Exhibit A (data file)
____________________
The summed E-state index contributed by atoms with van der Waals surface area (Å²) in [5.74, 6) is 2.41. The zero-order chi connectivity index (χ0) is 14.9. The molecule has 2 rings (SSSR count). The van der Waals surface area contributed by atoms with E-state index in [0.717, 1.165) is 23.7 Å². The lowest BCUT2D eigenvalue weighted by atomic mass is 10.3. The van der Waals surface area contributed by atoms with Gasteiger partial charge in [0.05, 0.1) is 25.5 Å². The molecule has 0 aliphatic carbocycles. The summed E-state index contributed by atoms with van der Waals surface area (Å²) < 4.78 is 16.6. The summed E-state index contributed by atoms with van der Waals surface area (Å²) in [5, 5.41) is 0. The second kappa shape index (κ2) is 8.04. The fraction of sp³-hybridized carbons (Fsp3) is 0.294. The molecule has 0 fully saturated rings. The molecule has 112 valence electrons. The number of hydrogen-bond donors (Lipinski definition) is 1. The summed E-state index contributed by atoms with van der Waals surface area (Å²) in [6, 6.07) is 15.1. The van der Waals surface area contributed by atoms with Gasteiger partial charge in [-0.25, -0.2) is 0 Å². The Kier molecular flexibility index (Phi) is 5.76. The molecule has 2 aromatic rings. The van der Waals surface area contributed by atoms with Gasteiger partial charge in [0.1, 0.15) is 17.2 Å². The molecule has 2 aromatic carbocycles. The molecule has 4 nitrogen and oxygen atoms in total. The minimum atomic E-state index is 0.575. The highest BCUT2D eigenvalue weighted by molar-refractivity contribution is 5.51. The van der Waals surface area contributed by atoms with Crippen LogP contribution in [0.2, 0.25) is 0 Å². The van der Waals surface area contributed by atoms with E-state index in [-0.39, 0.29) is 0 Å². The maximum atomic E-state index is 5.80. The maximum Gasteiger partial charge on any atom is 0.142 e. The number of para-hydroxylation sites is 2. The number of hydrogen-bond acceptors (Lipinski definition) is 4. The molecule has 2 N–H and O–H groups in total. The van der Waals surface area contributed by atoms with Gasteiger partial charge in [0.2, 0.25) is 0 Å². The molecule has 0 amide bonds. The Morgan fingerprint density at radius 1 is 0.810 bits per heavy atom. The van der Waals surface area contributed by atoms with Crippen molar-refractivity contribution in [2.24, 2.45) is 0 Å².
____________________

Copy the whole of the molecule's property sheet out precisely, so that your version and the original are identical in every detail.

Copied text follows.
The summed E-state index contributed by atoms with van der Waals surface area (Å²) in [5.74, 6) is 2.41. The zero-order chi connectivity index (χ0) is 14.9. The molecule has 2 rings (SSSR count). The van der Waals surface area contributed by atoms with E-state index in [0.717, 1.165) is 23.7 Å². The lowest BCUT2D eigenvalue weighted by atomic mass is 10.3. The van der Waals surface area contributed by atoms with Gasteiger partial charge in [0.05, 0.1) is 25.5 Å². The molecule has 0 aliphatic carbocycles. The summed E-state index contributed by atoms with van der Waals surface area (Å²) < 4.78 is 16.6. The summed E-state index contributed by atoms with van der Waals surface area (Å²) in [5, 5.41) is 0. The second kappa shape index (κ2) is 8.04. The fraction of sp³-hybridized carbons (Fsp3) is 0.294. The molecule has 0 fully saturated rings. The molecule has 112 valence electrons. The number of hydrogen-bond donors (Lipinski definition) is 1. The summed E-state index contributed by atoms with van der Waals surface area (Å²) in [6, 6.07) is 15.1. The van der Waals surface area contributed by atoms with Gasteiger partial charge in [-0.25, -0.2) is 0 Å². The Kier molecular flexibility index (Phi) is 5.76. The molecule has 2 aromatic rings. The van der Waals surface area contributed by atoms with Gasteiger partial charge in [0.1, 0.15) is 17.2 Å². The molecule has 2 aromatic carbocycles. The molecule has 4 nitrogen and oxygen atoms in total. The minimum atomic E-state index is 0.575. The highest BCUT2D eigenvalue weighted by molar-refractivity contribution is 5.51. The van der Waals surface area contributed by atoms with Crippen LogP contribution in [0.2, 0.25) is 0 Å². The van der Waals surface area contributed by atoms with E-state index in [-0.39, 0.29) is 0 Å². The maximum atomic E-state index is 5.80. The maximum Gasteiger partial charge on any atom is 0.142 e. The number of para-hydroxylation sites is 2. The number of hydrogen-bond acceptors (Lipinski definition) is 4. The molecule has 2 N–H and O–H groups in total. The van der Waals surface area contributed by atoms with Gasteiger partial charge in [0.2, 0.25) is 0 Å². The molecule has 0 amide bonds. The Morgan fingerprint density at radius 1 is 0.810 bits per heavy atom. The van der Waals surface area contributed by atoms with Crippen molar-refractivity contribution in [2.24, 2.45) is 0 Å².